Persevere. It's worth it. I count myself very fortunate to be doing a job I still love well into my sixties, with no plans to slow down yet.
Anyway - that's my view from my narrow but deep 21 years of experience as a self-employed translator.
Good luck! It certainly helps.
Ray


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Dan Lucas  Identity Verified
United Kingdom
Local time: 22:02
Member (2014)
Japanese to English
Normal May 20, 2016

Ardonia wrote:
...double-checking every sentence I was translating, afraid of making the tiniest mistake.

Double or triple-checking is not unusual, nor is it wrong.
I was also recently offered a financial translation job from a colleague and ... I became increasingly overwhelmed by the technical terms, sentence structure and specific abbreviations/terminology of the text

So you took on a highly specalised text, realised it was too much for you and wisely backed away before you did too much damage. Not a bad result.
Similarly, where to go from here...

Onward. Upward. As in any career, if you're feeling comfortable then you're probably coasting and if you're coasting right at the start of a career you're doing something wrong!

Dan


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Merab Dekano  Identity Verified
Spain
Member (2014)
English to Spanish
+ ...
Specialisation May 21, 2016

Ardonia wrote:

Good evening all,

I'm coming to an end with my postgrad translation course and have recently registered as self-employed, so just starting out in the translation world.

I've only dabbled in smaller translation jobs throughout my courses and found that I was constantly doubting my linguistic ability and double-checking every sentence I was translating, afraid of making the tiniest mistake. I was also recently offered a financial translation job from a colleague and, at first glance, thought I could handle it (due to financial translation texts on the course). However, I became increasingly overwhelmed by the technical terms, sentence structure and specific abbreviations/terminology of the text, to the point where I rather embarassingly had to return the job as I had no idea what the text was trying to say.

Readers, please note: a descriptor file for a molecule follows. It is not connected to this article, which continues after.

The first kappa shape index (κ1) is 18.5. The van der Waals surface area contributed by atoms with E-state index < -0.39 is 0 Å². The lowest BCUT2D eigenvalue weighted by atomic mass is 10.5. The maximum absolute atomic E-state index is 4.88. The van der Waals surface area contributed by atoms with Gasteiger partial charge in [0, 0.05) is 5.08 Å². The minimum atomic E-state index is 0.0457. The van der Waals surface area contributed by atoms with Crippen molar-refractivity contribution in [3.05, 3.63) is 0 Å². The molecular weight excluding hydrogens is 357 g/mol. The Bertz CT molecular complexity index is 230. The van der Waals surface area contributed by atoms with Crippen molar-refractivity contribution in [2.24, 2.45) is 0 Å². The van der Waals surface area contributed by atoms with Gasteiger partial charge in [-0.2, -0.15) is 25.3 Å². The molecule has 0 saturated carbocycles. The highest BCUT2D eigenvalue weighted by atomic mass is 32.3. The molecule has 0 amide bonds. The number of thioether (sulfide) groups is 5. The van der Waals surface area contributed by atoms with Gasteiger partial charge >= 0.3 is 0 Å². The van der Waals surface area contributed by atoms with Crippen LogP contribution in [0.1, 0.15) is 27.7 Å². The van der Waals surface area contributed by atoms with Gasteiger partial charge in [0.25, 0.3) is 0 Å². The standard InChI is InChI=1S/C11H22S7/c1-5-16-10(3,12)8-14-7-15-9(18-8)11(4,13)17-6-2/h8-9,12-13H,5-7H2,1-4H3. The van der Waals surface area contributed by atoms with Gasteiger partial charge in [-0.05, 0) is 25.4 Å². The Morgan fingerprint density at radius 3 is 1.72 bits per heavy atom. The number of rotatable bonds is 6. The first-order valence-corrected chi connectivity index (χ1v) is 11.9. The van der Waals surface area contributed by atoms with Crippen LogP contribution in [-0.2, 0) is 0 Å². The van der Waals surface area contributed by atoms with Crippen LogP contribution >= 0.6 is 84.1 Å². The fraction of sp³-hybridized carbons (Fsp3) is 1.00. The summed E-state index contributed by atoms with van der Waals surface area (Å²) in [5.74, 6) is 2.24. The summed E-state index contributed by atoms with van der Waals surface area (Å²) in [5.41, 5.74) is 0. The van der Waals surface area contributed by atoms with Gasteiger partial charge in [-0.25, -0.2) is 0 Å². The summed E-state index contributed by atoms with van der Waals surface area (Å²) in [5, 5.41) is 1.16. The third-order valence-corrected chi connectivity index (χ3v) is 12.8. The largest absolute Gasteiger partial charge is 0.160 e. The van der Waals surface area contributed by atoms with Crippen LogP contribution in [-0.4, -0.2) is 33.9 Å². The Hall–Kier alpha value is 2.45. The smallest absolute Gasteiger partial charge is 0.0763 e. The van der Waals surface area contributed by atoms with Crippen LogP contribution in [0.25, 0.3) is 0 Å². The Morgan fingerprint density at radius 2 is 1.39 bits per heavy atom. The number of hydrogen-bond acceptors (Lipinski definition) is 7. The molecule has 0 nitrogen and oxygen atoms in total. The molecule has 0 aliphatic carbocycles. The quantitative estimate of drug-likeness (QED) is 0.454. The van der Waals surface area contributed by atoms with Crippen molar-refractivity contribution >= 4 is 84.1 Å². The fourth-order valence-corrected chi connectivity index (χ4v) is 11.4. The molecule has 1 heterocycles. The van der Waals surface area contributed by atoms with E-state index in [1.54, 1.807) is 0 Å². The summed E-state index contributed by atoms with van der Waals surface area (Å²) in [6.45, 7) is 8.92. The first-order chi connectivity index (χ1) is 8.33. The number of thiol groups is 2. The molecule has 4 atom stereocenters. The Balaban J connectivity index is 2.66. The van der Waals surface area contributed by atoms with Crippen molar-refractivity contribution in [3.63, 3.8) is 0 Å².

As a result, I'm feeling somewhat disheartened and have called into question my ability to translate. I'm sure this sounds like giving up at the first hurdle, I'm just not sure if this is something that was common among translators starting out. I'm not fishing for motivational quotes or encouragement, but it would be nice to hear if anyone else experienced a similar issue when starting out and questioned their skills. Similarly, where to go from here...

Thanks,
Donna


You cannot and shouldn't specialise in something you do not like and have had no exposure to.